Istanbul mayor blames climate change for floods

Istanbul mayor blames climate change for floods

Istanbul mayor blames climate change for floods

Some have joked that there was no need to build a canal in Istanbul, as the İstiklal Avenue would do the job. AA Photo

Istanbul Metropolitan Mayor Kadir Topbaş has blamed climate change while denying any problems with the city’s infrastructure as he sought to justify flooding in the center of the city following a short downpour on the weekend.

“If water inundates the London underground, and we see deluges in cities in many places around the world, this means that the world is giving some signals,” said Topbaş, suggesting that those “signals” may be related to global warming.

Many central areas of Istanbul turned into little artificial lakes, while the metropolis’ major entertainment area, İstiklal Avenue, was completely flooded on Aug. 2. But Topbaş dismissed claims that the problem was tied to the area’s infrastructure, arguing that the metropolitan municipality had done all the necessary work by restoring the canal under the avenue.

“For someone who spent his childhood in Beyoğlu, I have never seen such a thing,” Topbaş said, adding that the rainfall on Aug. 2 had been particularly heavy. “It rained 2.5 cm in 15 minutes, in other words, it rained as if you were pouring water from buckets,” he said.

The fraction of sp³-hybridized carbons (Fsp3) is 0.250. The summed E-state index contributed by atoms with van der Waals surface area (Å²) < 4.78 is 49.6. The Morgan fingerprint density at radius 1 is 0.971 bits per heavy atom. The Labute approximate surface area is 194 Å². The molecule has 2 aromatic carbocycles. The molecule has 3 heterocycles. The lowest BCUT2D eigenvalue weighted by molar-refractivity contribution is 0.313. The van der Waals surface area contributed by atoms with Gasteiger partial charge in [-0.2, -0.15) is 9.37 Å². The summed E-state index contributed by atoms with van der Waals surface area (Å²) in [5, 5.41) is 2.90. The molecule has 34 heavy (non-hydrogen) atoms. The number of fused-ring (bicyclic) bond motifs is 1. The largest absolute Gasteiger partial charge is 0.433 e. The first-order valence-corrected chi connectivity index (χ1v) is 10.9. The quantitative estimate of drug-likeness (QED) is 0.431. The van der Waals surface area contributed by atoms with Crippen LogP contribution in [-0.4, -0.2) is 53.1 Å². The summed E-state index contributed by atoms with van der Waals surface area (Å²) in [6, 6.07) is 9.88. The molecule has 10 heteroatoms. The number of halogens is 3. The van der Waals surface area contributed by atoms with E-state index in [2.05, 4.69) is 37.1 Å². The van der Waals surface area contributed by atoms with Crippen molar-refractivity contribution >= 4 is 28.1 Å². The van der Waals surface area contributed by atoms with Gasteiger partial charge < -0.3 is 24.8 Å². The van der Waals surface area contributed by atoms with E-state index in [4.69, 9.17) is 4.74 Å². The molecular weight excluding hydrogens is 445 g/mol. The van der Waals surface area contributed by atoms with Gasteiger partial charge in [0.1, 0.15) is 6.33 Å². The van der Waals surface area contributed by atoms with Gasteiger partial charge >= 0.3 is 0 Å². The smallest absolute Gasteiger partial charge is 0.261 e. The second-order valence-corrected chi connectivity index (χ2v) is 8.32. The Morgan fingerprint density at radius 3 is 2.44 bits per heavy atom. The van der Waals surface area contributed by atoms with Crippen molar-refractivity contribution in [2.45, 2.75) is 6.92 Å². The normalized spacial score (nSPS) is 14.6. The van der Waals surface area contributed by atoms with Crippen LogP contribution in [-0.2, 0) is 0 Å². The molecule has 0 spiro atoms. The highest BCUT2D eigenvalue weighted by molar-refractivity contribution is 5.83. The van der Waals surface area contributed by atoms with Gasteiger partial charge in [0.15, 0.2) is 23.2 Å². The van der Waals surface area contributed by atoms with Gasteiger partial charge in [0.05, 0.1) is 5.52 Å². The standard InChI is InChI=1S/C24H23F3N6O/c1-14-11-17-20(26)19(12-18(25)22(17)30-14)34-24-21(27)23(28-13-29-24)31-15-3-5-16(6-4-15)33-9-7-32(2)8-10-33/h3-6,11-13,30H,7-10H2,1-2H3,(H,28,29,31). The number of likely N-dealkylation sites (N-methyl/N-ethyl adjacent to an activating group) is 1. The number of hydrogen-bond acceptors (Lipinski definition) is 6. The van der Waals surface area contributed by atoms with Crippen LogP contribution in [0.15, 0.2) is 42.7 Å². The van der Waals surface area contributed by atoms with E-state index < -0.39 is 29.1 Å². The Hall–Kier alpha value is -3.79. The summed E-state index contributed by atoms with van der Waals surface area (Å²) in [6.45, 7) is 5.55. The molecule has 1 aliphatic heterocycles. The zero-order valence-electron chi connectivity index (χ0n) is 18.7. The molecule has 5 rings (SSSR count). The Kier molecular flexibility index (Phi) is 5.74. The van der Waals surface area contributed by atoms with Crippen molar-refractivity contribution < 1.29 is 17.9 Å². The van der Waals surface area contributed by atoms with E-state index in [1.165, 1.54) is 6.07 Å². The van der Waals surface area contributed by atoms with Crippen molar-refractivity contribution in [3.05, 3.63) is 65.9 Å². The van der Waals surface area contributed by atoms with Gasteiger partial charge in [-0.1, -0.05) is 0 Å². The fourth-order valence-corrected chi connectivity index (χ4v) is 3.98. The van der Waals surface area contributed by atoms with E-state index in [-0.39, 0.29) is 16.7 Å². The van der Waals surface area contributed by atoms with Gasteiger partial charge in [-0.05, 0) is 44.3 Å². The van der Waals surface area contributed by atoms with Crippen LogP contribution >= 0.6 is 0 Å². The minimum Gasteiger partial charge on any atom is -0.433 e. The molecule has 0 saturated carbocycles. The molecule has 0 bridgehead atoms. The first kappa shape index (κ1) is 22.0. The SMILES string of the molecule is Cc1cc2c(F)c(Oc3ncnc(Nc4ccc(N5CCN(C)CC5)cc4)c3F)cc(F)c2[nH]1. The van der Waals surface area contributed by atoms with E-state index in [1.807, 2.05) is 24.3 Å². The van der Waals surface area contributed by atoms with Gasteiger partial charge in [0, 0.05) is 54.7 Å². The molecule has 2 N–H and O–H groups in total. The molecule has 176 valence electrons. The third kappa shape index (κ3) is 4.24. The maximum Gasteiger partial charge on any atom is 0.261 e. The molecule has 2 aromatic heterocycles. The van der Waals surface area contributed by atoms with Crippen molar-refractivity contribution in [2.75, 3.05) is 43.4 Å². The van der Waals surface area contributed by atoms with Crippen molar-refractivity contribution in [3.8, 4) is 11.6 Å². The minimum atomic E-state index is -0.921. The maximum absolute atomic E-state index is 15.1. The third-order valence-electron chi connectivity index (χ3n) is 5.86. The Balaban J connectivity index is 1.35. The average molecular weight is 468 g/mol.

In a similar fashion, Topbaş had already blamed climate change after rainstorms hit the city 2009, leading to nine deaths. At the time, he mentioned an “ecological apocalypse,” denouncing America and Europe for contaminating the world.

Despite the now admitted concerns on climate change, the deforestation of the northern parts of the city is continuing to open space for giant construction projects, including the third bridge and airport, which have met the vocal criticism of environmentalists.

Topbaş to revise public transport system

Touching on recent incidents involving public buses in Istanbul, including the deadly fire of a bus on July 27, Topbaş vowed to revise the public transport system.

“We have to put things on the table and solve what’s lacking,” he said.

Some 18 people were also injured, some seriously, on Aug. 1 after a bus crashed into the ferry docks in Kabataş, while 11 people were also injured in an accident on the Anatolian side.